As temperatures drop even Prague’s statues are bundling up, former US secretary of state Madeleine Albright was in Prague this week for the launch of her book Read My Pins: Stories from a Diplomat's Jewel Box and, a man wins three quarters of a million on the outcome of the senate elections. Find out more in Magazine with Daniela Lazarová.
With the weather taking a turn for the worse, it seemed understandable that a dozen or so Prague statues were seen to be wearing shirts and T-shirts last week. David Černý’s crawling babies, the poet Karel Hynek Mácha on Petřín Hill and the girl with the dove on Naměstí Míru were among those sporting shirts made to measure. The group of young designers who dressed them up said it was just another form of street art intended to liven up Prague’s streets, but later it came out that the idea to dress the city’s statues had come from an unnamed clothes company out to get some free publicity - and the statues had to take it all off.
Meanwhile, the Czech hat producer Tonak has been turning heads elsewhere –at the Millionaire Fair in Moscow. Tonak was the only Czech firm represented at the fair for Russia’s nouveau riche and did its best to convince potential clients that a hat from Nový Jičín maketh the man –and lady – along with fast cars, diamonds and fur coats, of course. The price of one of these exclusive hand-made creations starts at around 1,000 euros –and of course a real lady needs at least a dozen for different social occasions.
The outcome of last weekend’s senate elections put a smile on many Social Democrat faces but no one smiled more broadly than the man who placed a bet on the outcome and won three quarters of a million crowns. The man says that he long ago stopped getting het up about politics and instead goes for clinical observation and analysis – making sure that no matter’s whose at the helm his interest in politics pays off. Like a trouper he predicted the outcome of 27 contests correctly – and smiled all the way to the bank in spite of the government’s austerity plans.
The Czech master of ceremony and etiquette Ladislav Špaček, who has spent years drilling Czechs in proper decorum, has created a new table game based on etiquette. In it players gradually climb the social ladder starting out as absolute bumpkins and moving on to assistant, head of office, manager and eventually –ambassador whose trial by fire is being received by the Queen of England. Ladislav Špaček, originally a TV broadcaster, went on to become president Havel’s spokesman serving in the post between 1992 and 2003. He travelled with the former president and was able to test his knowledge of protocol and etiquette in countries the world over.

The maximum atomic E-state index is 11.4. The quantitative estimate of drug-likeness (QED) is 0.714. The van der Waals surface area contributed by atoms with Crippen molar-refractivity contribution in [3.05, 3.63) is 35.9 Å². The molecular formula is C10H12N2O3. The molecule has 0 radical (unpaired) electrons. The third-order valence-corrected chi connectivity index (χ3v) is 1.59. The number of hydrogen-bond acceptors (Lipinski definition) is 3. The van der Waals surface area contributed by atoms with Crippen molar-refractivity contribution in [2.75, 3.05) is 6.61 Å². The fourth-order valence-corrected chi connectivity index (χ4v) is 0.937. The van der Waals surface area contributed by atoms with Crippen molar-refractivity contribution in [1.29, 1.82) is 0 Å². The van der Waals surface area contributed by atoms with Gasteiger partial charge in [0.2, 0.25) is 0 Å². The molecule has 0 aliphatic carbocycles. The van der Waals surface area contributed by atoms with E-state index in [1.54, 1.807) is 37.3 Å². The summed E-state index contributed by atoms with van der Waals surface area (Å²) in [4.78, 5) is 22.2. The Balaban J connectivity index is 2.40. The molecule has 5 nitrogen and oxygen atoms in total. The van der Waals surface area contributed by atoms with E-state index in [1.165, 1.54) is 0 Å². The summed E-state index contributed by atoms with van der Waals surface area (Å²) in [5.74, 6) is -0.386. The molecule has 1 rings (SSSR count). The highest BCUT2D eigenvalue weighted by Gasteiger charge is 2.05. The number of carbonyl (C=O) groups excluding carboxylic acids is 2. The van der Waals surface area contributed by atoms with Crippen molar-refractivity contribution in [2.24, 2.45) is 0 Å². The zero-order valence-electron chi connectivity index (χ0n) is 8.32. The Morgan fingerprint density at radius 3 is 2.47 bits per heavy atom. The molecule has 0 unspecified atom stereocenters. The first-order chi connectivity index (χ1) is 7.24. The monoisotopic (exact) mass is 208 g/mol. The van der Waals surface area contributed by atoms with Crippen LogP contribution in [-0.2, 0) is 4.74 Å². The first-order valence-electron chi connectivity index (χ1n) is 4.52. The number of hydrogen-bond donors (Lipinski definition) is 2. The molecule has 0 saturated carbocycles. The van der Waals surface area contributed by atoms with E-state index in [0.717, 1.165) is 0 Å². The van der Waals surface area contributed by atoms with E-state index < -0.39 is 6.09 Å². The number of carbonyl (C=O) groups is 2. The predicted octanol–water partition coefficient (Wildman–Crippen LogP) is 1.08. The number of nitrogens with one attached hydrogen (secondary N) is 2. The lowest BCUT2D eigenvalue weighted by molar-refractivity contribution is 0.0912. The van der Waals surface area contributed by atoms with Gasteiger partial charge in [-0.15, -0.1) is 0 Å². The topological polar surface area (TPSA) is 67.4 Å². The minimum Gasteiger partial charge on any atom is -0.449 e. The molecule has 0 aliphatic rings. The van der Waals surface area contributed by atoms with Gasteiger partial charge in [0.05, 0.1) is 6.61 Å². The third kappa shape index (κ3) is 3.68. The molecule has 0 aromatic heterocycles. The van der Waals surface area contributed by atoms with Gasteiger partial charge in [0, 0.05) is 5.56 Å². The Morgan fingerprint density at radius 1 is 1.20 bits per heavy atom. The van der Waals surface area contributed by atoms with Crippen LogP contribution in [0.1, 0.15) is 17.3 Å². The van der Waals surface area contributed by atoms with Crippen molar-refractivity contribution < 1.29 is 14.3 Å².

Former US secretary of state Madelaine Albright was in Prague this week for the launch of her book Read My Pins: Stories from a Diplomat's Jewel Box, whose Czech translation has just hit bookshelves. In the book the Czech-born former politician says she would never have thought to use her pins and brooches as a way of diplomatic communication had it not been for the fact that the former Iraqi dictator Saddam Hussein once called her a snake. After that I would wear a snake-shaped brooch when talking about Iraq, and starting using this form of communication more widely, Albright says in the book. She recalls then-Russian president Vladimir Putin’s anger when she met with him wearing a brooch of the three wise monkeys who “see no evil, hear no evil, speak no evil” - in reference to Chechnya. Albright autographed the book for Czech readers sporting a brooch of Prague Castle.
A palm tree has sprung up in Prague’s Old Town despite the cold weather. Eleven metres tall and made exclusively of soft-drink cans the palm tree is the work of artist Krištof Kintera – first exhibited in Paris in 2006. It was unveiled in Prague only last week and should remain there for a month courtesy of the Dvorac Sec Contemporary art gallery which wants to follow it up with the work of three other modern artists – Lubomír Týplt with Chain Reaction, Lenka Klodová with Love Bins and Jakub Nepras with an audiovisual art piece.
The golden teardrop which was one of the biggest attractions of the Czech
pavilion at the 2010 World Expo in Shanghai will be shown in museums the
world over. The golden teardrop – along with the sophisticated
installation that creates a perfume made to measure for the person looking
at it on the basis of their emotions – now exists in two copies. One was
sold to a Chinese state company which wants to keep a copy of the whole
Czech pavilion as a permanent exhibition, the other will tour the world and
eventually come back to Prague. A copy of the Czech pavilion was sold for
the equivalent of 33 million crowns, but the teardrop was sold separately
and neither buyer nor the artist and his sponsors are willing to reveal for
what price. In any case the golden teardrop attracted more than 8 million
visitors to the Czech pavilion and made 9 Chinese people –who came
closest to guessing its weight - very happy. They each won 50 thousand yen
– and if they shed any tears at all they were tears of joy.